I don’t want to be teaching him incorrectly or placing an expectation on him before he’s cognitively ready because the blog has their months wrong.

What you’ll find below are some tips for vetting your own research to determine if a blog is worth following or if they are spreading misinformation. Granted, this is less of a concern when it comes to early childhood information, but operating under that belief that a child should learning something before they are ready can make the task of preparing them for school frustrating.

How to Vet a Blog

There are several simple steps that I follow to determine if a blog or article is credible, especially if it’s on a topic I am unfamiliar with, like childhood education. Many of these suggestions seem like common sense, but even I’ve been guilty of skipping a step or two only to find a resource isn’t credible later.

Pre-Research Steps

  • Go to the experts first. Determine what are your national standards for a particular age and their recommendations. I find these sites can be a bit stuffy for their ideas which is why I branch out into the wilds of the internet.
  • Decide what you are looking for: activities or material for teaching.
    • Activities do not need as much vetting. Before you start the project, you can determine if it will be age appropriate or doable.
    • Material for teaching is where it gets dodgy. If your child is interested in space you may find that you stumble upon a set of blogs that advocate for alternative theories on planet shapes. Even the ones that advocate mainstream ideas may have incorrect facts that you inadvertently teach your little ones.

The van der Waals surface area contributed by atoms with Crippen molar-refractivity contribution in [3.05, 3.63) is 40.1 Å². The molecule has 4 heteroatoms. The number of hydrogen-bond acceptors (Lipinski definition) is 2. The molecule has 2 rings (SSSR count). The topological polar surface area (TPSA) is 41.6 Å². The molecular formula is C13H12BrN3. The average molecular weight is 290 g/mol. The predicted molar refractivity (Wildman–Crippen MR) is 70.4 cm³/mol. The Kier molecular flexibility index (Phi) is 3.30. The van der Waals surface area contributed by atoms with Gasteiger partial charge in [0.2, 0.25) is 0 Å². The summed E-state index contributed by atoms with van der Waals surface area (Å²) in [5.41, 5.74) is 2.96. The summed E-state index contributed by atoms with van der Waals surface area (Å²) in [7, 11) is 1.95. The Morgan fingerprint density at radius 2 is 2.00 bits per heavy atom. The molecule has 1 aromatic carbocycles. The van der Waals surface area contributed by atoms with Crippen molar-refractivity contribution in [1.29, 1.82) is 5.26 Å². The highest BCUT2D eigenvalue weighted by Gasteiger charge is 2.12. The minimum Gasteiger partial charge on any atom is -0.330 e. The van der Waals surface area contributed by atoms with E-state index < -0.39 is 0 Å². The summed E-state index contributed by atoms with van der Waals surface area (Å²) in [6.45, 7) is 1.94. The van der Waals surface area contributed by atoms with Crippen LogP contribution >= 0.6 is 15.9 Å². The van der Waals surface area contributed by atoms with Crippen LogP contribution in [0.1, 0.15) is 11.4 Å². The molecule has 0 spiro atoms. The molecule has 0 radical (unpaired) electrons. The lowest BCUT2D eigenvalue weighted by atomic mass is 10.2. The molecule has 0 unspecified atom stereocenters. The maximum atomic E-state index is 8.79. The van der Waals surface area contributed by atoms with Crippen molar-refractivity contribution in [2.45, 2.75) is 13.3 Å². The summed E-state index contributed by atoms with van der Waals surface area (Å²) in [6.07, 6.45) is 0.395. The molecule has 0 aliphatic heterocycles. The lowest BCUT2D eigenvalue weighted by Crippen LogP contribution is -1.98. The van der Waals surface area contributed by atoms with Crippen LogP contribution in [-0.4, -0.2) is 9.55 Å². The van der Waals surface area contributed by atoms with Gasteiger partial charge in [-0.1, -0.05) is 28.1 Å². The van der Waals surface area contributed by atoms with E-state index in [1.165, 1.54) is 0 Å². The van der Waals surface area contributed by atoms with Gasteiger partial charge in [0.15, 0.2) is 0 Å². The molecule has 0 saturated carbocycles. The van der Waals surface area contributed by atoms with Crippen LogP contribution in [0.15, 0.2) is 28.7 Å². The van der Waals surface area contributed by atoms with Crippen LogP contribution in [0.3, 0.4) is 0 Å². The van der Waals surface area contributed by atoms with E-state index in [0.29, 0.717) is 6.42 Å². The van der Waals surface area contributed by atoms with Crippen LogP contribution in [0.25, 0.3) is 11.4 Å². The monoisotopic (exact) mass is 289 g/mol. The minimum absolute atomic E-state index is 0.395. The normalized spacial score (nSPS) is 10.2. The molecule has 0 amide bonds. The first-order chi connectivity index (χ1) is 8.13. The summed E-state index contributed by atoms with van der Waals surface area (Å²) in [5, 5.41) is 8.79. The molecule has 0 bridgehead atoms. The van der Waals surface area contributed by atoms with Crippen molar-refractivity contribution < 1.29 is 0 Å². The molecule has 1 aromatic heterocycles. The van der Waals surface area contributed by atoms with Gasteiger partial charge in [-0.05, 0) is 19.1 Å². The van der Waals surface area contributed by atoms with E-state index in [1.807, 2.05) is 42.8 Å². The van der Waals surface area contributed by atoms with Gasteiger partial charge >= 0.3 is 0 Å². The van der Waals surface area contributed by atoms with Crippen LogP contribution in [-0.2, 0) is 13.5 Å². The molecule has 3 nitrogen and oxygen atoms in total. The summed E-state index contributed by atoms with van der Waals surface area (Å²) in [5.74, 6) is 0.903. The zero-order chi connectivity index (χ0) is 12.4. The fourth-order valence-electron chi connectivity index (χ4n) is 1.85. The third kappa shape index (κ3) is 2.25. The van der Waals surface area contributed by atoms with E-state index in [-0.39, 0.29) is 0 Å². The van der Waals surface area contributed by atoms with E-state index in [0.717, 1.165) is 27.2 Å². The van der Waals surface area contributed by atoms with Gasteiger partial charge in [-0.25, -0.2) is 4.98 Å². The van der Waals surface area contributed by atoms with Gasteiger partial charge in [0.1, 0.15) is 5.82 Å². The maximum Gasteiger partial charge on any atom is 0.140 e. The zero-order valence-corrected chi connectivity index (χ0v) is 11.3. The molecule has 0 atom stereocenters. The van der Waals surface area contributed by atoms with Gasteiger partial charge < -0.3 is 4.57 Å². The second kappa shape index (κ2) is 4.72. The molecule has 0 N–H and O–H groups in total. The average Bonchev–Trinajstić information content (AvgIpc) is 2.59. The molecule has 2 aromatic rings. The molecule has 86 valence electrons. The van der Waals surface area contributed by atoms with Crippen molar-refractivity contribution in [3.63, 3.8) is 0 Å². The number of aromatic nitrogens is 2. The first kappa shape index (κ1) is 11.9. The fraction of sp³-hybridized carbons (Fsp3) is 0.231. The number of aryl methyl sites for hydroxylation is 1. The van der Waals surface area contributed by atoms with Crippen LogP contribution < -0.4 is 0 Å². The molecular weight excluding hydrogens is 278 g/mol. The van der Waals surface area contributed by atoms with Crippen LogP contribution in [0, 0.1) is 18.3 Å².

Vetting a non-scholarly/non-expert blog

  1. Do a search for the activity or material you want to do with your little one. Read the blurbs underneath the site header on the search page to determine what the site will offer.
  2. Once you click on the site, make the following observations. These are all meant to help you determine the resource’s motivation for getting you to visit their page:
    1. What is at the end of the domain address? is it a “.com,” “.edu,” or something else? My blog is a “.blog” for reference. This will determine the type of site you are visiting. Anything that isn’t .edu/.gov/.org (though .org can be problematic at times) means that the site is commercially run. It doesn’t mean they aren’t an expert, just that they may have other motives to draw you to their site.
    2. What do you see when you first visit the site? Are you met with pop-ups to join a newsletter? A  bunch of ads (if you don’t use ad block)? Cluttered layout? None of these are bad on their own, because all of these are used as a means to earn the blogger money, but it helps you determine their monetary motivation.
    3. Is the resource sponsored? Many bloggers who want to remain reputable will disclose that the post is sponsored by someone else. If the post is sponsored, is it a company you are familiar with? If it isn’t, again, not a bad thing, but you may want to do a more thorough check to determine if the product is worth getting or if you want to go with an analog. If the blogger does not disclose sponsorship, but it is clear that’s what is happening, then consider finding another resource.
    4. Check to see if there is a clear bias on the page: this can be a belief system, lifestyle, or product recommendation. Again, none of these are bad, but it might affect the material or activity you want for your little one. It is just something to be aware of as you set it up/do your research.